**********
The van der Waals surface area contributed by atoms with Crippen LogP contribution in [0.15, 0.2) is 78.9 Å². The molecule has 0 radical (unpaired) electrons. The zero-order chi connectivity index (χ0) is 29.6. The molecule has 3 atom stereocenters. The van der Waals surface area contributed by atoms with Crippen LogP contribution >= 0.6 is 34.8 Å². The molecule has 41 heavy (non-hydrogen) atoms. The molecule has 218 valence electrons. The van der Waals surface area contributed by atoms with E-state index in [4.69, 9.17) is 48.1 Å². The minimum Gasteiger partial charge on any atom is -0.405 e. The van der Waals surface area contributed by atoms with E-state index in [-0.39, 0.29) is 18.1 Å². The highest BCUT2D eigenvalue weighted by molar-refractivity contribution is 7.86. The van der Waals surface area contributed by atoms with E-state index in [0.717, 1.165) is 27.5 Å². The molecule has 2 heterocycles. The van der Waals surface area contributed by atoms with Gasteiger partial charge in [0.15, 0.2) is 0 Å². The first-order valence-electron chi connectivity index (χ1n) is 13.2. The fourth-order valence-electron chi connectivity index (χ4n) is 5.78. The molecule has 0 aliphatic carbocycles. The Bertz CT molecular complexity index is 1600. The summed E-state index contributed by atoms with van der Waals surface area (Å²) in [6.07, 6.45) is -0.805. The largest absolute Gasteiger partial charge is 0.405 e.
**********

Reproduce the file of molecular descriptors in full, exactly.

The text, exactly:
The van der Waals surface area contributed by atoms with Crippen LogP contribution in [0.15, 0.2) is 78.9 Å². The molecule has 0 radical (unpaired) electrons. The zero-order chi connectivity index (χ0) is 29.6. The molecule has 3 atom stereocenters. The van der Waals surface area contributed by atoms with Crippen LogP contribution >= 0.6 is 34.8 Å². The molecule has 41 heavy (non-hydrogen) atoms. The molecule has 218 valence electrons. The van der Waals surface area contributed by atoms with E-state index in [4.69, 9.17) is 48.1 Å². The minimum Gasteiger partial charge on any atom is -0.405 e. The van der Waals surface area contributed by atoms with E-state index in [-0.39, 0.29) is 18.1 Å². The highest BCUT2D eigenvalue weighted by molar-refractivity contribution is 7.86. The van der Waals surface area contributed by atoms with E-state index in [0.717, 1.165) is 27.5 Å². The molecule has 2 heterocycles. The van der Waals surface area contributed by atoms with Gasteiger partial charge in [0.15, 0.2) is 0 Å². The first-order valence-electron chi connectivity index (χ1n) is 13.2. The fourth-order valence-electron chi connectivity index (χ4n) is 5.78. The molecule has 0 aliphatic carbocycles. The Bertz CT molecular complexity index is 1600. The summed E-state index contributed by atoms with van der Waals surface area (Å²) in [6.07, 6.45) is -0.805. The largest absolute Gasteiger partial charge is 0.405 e.